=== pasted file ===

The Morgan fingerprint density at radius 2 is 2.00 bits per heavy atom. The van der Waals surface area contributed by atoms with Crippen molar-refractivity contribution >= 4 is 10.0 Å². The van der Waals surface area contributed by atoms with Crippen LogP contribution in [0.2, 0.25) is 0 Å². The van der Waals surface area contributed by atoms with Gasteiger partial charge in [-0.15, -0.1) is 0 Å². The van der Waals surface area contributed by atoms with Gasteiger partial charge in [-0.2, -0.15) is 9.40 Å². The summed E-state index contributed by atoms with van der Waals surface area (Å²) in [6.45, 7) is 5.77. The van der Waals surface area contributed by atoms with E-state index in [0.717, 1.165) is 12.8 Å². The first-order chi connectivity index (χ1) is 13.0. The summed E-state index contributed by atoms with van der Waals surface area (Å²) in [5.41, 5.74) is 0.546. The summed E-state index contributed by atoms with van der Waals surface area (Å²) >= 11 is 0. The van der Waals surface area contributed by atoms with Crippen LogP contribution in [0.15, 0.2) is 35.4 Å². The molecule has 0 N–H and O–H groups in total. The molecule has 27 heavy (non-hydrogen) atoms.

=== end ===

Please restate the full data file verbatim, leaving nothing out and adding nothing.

The Morgan fingerprint density at radius 2 is 2.00 bits per heavy atom. The van der Waals surface area contributed by atoms with Crippen molar-refractivity contribution >= 4 is 10.0 Å². The van der Waals surface area contributed by atoms with Crippen LogP contribution in [0.2, 0.25) is 0 Å². The van der Waals surface area contributed by atoms with Gasteiger partial charge in [-0.15, -0.1) is 0 Å². The van der Waals surface area contributed by atoms with Gasteiger partial charge in [-0.2, -0.15) is 9.40 Å². The summed E-state index contributed by atoms with van der Waals surface area (Å²) in [6.45, 7) is 5.77. The van der Waals surface area contributed by atoms with E-state index in [0.717, 1.165) is 12.8 Å². The first-order chi connectivity index (χ1) is 13.0. The summed E-state index contributed by atoms with van der Waals surface area (Å²) in [5.41, 5.74) is 0.546. The summed E-state index contributed by atoms with van der Waals surface area (Å²) >= 11 is 0. The van der Waals surface area contributed by atoms with Crippen LogP contribution in [0.15, 0.2) is 35.4 Å². The molecule has 0 N–H and O–H groups in total. The molecule has 27 heavy (non-hydrogen) atoms.